The Ross Street Patio and the number of homeless people in downtown Red Deer may not be the main reasons a business is closing its doors, but they did play a role.
Talk of the Town, a clothing store located on the north side of Ross Street, in the block that becomes the patio during the summer, will close on Feb. 20. Co-owner Nicole Hewitt said on Monday that during the patio season, they get an increase in foot traffic, but a decrease in sales.
“Our sales drop once the patio goes in — traffic increases and sales drop; once the patio comes out, our sales increase and traffic drops,” said Hewitt.
The store loses it street-front parking when the outdoor summer patio is installed.
The downtown patio project began two summers ago. Recently, Red Deer city council renewed the project for another year.
“We really depend on our regulars, too, and each time the patio goes in and it comes out, we lose a share of our regular customers because they go somewhere else and then they forget about us.”
Parking is an issue for the business, with Hewitt calling it the decision-maker. Numerous customers told them that getting to the store because of parking was an issue.
The clothing store has lots of dresses and formal wear still in stock, and is offering discounts of 50 to 75 per cent.
Amanda Gould, Red Deer Downtown Business Association executive director, said when any business closes there are usually many more reasons.
“It does get quite disheartening to hear the reasons for doing so fall entirely on the Ross Street patio,” said Gould. “Especially when the Ross Street patio really contributes so heavily to the vibrancy of our downtown and so often has so much entertainment and activity going on and it’s bustling down there.
“While some businesses may not see increased traffic on a particular day, having the people and activity does increase the awareness of the downtown businesses.”
Talk of the Town has been telling customers and those holding store credit or gift cards about the closure, and put up signage on Jan. 25.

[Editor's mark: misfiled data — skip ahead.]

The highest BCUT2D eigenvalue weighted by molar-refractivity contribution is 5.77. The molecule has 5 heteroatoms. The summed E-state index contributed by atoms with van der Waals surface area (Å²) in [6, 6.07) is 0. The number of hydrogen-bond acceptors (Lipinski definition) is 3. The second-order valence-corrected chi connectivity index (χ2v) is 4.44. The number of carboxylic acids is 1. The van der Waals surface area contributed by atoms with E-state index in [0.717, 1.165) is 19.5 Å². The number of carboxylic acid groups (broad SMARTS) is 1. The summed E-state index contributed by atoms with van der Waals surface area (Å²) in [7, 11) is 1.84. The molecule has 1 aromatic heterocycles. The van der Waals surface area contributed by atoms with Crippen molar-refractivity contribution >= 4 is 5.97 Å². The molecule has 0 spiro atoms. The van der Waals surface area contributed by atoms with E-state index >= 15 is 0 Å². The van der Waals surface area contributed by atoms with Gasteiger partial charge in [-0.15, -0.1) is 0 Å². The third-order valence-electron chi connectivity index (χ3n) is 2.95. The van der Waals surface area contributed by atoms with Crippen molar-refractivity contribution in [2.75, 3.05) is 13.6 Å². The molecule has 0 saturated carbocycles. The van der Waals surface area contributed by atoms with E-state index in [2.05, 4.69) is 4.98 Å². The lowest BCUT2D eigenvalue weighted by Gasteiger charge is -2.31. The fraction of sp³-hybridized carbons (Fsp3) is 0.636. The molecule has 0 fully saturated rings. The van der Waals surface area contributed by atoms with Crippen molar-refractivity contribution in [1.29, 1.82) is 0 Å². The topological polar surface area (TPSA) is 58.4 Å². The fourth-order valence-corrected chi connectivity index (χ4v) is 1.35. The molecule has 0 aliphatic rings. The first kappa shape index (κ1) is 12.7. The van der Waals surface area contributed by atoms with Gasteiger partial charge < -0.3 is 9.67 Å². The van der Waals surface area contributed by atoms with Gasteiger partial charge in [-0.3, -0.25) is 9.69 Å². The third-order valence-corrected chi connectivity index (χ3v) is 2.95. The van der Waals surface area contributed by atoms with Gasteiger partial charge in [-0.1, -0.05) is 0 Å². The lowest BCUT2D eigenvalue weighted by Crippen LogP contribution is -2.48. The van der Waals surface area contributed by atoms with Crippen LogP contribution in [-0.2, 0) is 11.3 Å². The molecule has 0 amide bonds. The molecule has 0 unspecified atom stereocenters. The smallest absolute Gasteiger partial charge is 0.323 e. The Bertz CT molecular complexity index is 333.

“I’m not blaming it on the patio, but I think that was the decision-maker in the end as to why we decided to close so soon,” said Hewitt.
“We had lots of changes in the works. I had a website going to be launched, we were going to go ahead with renos where we’re at, and then finally I caught wind that the patio might be staying all year round, and they’re really pushing for that. If we’re tied in a lease, that would just kill us right there. I told them, ‘If you guys keep that patio all year round, I give us a year and we’re going to have to close our doors.’ ”
Hewitt also said the number of homeless or street-people who loiter downtown was an issue.
“Our customers are steering away from the downtown for that reason, too,” said Hewitt.
“We’ve only had the store for the three years but we feel like it’s gotten a lot worse over the last year.”
The presence of panhandlers and homeless is a common complaint among downtown business owners, said Gould. But she said that can be seen in the downtowns of many cities.
She said increasing density downtown is a way to help alleviate the homelessness issue.
Part of the solution is the Downtown Business Association’s work with the city’s Social Planning Department to build up the core density, so the homeless presence downtown isn’t as apparent, she said.